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available to the next crop. “Our universities and Extension services have traditionally given a nitrogen credit to crops grown after peanuts,” Mulvaney says. As examples of the Extension recommendations, he cites Oklahoma which estimates 20 to 60 pounds of N should be credited to crops that follow peanuts. He says the University of Georgia suggests 20 to 40 pounds of N per acre should be credited to wheat that follows peanuts. He cites an Alabama Extension recommendation that 20 to 30 pounds of N per acre should be credited to cotton following peanuts. He also cites Virginia Extension that recommends a 20-45 pound per acre N credit following peanuts (following crop not specified), while Florida recommends a 30 lb N per acre credit to cotton. “How much nitrogen is available to subsequent crops is what we’re trying to find out,” he says. Mulvaney notes that nitrogen and potassium are the main nutrients contained in peanut plant residue after harvest. “Judging from the scientific literature, it would be difficult to recommend a nitrogen credit after peanuts,” Mulvaney says. He believes the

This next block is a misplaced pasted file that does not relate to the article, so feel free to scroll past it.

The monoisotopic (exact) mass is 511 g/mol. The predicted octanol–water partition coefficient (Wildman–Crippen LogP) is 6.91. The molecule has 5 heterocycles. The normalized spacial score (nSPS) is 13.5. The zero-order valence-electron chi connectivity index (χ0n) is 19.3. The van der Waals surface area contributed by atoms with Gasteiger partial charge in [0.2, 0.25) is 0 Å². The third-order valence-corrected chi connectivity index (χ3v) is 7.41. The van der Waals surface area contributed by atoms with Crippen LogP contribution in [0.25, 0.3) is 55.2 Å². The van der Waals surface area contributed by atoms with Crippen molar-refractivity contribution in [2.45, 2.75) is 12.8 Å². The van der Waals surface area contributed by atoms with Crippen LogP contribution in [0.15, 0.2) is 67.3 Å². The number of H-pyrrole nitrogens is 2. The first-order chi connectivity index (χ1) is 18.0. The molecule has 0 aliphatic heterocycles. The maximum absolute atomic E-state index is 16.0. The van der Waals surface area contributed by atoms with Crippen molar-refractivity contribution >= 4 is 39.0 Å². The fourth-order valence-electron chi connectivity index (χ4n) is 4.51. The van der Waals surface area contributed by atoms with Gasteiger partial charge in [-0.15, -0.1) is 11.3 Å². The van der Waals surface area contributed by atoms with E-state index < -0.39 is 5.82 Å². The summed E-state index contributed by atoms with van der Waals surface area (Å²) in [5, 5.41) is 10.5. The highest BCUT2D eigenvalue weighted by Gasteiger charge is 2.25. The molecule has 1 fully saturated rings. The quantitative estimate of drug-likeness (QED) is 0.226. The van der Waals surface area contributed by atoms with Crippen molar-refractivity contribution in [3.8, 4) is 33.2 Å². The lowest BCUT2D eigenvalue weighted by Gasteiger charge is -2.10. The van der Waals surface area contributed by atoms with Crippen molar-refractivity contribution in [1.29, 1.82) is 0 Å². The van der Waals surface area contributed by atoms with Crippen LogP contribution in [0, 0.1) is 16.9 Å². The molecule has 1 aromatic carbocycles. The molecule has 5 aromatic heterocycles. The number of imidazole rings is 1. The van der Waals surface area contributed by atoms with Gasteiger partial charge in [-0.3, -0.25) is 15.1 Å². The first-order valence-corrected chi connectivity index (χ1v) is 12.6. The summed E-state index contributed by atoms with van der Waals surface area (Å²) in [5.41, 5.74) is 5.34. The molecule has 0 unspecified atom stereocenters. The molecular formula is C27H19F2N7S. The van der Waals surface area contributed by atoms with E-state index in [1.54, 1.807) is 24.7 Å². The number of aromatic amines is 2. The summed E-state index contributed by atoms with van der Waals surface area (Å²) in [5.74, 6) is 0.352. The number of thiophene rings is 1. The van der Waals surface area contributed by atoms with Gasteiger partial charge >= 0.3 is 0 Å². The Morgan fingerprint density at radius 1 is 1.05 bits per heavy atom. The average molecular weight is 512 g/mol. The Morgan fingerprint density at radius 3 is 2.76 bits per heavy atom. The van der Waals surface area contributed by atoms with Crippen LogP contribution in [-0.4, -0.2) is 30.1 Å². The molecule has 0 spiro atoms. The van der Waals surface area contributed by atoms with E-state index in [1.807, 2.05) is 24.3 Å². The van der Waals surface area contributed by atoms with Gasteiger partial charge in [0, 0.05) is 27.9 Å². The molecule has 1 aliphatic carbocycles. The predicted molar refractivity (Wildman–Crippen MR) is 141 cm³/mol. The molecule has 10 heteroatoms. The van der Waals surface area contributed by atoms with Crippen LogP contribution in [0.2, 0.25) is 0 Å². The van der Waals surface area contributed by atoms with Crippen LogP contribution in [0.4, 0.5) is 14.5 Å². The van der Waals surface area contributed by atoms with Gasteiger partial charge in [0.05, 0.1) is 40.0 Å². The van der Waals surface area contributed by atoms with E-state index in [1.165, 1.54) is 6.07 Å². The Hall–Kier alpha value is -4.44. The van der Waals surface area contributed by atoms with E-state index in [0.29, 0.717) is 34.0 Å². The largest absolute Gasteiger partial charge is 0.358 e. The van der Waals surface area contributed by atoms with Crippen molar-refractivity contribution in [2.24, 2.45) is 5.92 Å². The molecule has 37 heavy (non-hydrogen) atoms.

Southeastern Peanut Farmer January/February 2019

University of Florida agronomist Mike Mulvaney has conducted research which casts doubt on Extension recommendations regarding the nitrogen fertilizer value of peanuts to the crops that follow.

recommendations of 20 to 60 pounds of nitrogen per acre credited to peanuts resulted from old recommendations that were “grandfathered” and never changed or challenged over the years. He concedes that it is difficult and expensive to quantify the exact amount of N that should be credited to subsequent crops after peanuts. “I’m not saying there isn’t some N benefit,” he says, “but I am saying it is not supported by the scientific literature. And without science-based data, we can’t make science-based recommendations. As a result, I recommend no N credit following peanuts, until such time that we can prove otherwise.” Mulvaney explains that as a legume, peanut plants decompose quickly. “When you harvest peanuts, you lose a lot of that nitrogen quickly,” he adds. “If you give a nitrogen credit to peanuts for a crop that follows, you would get more of that nitrogen used by wheat than by cotton.” The amount of peanut residue produced also has a large impact on the amount of nutrients available to